Many of the books I've read, being written in modern times, make use of language which is neither highly complex nor very simple, having sentences of fairly short length, making it easy for the reader to understand and enjoy it.

Many of the books I've read, being written in earlier times, use much more complex language, having sentences of very great length, making it a little more challenging for the reader, but still entertaining by reason of their structure and cadence.

So, in order to move, persuade, and entertain readers, which is the best level of diction to use in modern times?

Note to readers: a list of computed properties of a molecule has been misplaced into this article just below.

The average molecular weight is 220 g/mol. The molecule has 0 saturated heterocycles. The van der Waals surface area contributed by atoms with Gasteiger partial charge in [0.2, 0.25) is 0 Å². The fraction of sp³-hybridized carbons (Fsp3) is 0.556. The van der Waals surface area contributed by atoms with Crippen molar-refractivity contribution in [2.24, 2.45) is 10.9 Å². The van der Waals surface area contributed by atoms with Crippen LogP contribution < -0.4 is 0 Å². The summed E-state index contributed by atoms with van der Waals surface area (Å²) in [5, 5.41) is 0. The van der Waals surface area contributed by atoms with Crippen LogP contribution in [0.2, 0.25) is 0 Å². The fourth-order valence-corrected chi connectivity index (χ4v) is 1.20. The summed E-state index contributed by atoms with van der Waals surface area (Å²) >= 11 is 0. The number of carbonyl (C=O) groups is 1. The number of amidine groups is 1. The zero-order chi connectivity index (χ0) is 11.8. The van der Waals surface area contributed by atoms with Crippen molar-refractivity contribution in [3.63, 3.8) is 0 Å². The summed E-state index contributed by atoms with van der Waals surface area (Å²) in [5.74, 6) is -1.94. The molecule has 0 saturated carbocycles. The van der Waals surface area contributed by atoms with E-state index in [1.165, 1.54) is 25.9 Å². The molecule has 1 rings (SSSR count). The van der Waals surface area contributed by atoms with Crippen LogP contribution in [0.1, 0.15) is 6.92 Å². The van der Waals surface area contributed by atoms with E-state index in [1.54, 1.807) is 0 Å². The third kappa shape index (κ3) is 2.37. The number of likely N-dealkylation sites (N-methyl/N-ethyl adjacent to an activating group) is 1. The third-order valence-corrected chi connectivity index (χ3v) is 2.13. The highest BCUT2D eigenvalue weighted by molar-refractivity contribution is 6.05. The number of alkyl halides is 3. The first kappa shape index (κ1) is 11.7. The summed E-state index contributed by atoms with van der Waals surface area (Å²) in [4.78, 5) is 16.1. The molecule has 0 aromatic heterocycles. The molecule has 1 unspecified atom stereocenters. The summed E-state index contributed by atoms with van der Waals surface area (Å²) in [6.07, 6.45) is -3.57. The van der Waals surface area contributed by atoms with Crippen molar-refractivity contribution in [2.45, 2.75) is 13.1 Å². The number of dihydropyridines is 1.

What is optimal eloquence? It can't be defined. Therefore, your question can't be answered.

Also, most writing consists of a variety of sentence lengths and structures. The length and structure of each sentence are chosen by the author to achieve a particular effect. Sometimes, for example, you may wish to surprise the reader and so use a very short, even one-word, sentence.

Diction, that is, word choice or vocabulary, depends on the audience, the context and exact purpose. Some types of persuasive writing use emotive language whereas others don't. Jargon may be appropriate, even necessary, for a technical audience but inappropriate for the ordinary punter.

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